Freshers are having a hard time finding affordable rooms

Room rental prices just keep on rising

At UIT, the introduction week, every time DUB asked a student whether or not they already had a room, most of them replied with a sigh. "How does one even come across an affordable room?" One of the students we spoke with is going to travel back and forth from Doesburg, almost 80 km away from Utrecht. "I know that's far away but there is no other way." While many Dutch students choose to keep living with their parents and take their time looking for suitable accommodation, international students don't have that luxury: DUB heard from an international fresher that she is paying 1,800 euros a month for a 20 square-metre room. 

According to figures published by Kences in September 2022, the Netherlands is 27,000 rooms short of meeting the demand. The municipality of Utrecht estimates that 5,300 of those rooms are in the city. The government is aware of the problem as an action plan to create 60,000 additional rooms was announced last year. The city of Utrecht came up with its own action plan earlier this year, promising to get rid of the problem by 2030.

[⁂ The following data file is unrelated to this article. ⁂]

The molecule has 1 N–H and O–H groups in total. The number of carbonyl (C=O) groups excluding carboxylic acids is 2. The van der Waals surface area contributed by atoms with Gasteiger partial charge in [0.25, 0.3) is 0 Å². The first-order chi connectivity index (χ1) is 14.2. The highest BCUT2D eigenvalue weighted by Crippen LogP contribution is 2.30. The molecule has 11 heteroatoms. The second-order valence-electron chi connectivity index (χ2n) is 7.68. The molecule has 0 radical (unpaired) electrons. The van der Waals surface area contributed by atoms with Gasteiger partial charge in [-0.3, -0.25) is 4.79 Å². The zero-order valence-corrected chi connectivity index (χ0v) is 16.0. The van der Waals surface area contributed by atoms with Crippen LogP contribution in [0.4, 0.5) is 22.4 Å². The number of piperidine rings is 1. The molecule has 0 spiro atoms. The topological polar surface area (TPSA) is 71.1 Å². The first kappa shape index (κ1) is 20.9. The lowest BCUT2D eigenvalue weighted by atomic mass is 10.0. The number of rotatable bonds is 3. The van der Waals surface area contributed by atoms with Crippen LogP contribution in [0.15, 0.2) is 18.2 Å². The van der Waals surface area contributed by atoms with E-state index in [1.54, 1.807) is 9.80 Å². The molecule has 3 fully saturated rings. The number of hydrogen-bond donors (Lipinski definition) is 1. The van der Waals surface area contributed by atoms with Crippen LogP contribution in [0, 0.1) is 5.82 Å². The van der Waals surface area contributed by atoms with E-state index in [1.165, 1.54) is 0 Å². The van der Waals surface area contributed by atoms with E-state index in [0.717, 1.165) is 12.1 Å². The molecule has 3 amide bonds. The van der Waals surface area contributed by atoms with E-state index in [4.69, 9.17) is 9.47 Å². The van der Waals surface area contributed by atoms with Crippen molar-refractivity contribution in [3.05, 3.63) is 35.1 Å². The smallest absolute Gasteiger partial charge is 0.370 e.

Students can find affordable accommodation through SSH, a student housing provider, but the waiting list is long: right now, students must wait 38 months to get a room. That's why most of it end up renting apartments from the private sector. According to Johan de Bie, from Kences, about fifty percent of student rooms are offered by private persons. However, the offer has been diminishing due to ever stricter rules imposed by the government, repressive local policies and heavier taxation on rental income.

Another option is renting a room in the same house as the landlord (also known as hospita), which is rising in popularity thanks to relaxed rules for this kind of arrangement.

For other tips on how to find a room in Utrecht, please read this article. Last year, DUB also spoke with international students about how they went about looking for a room.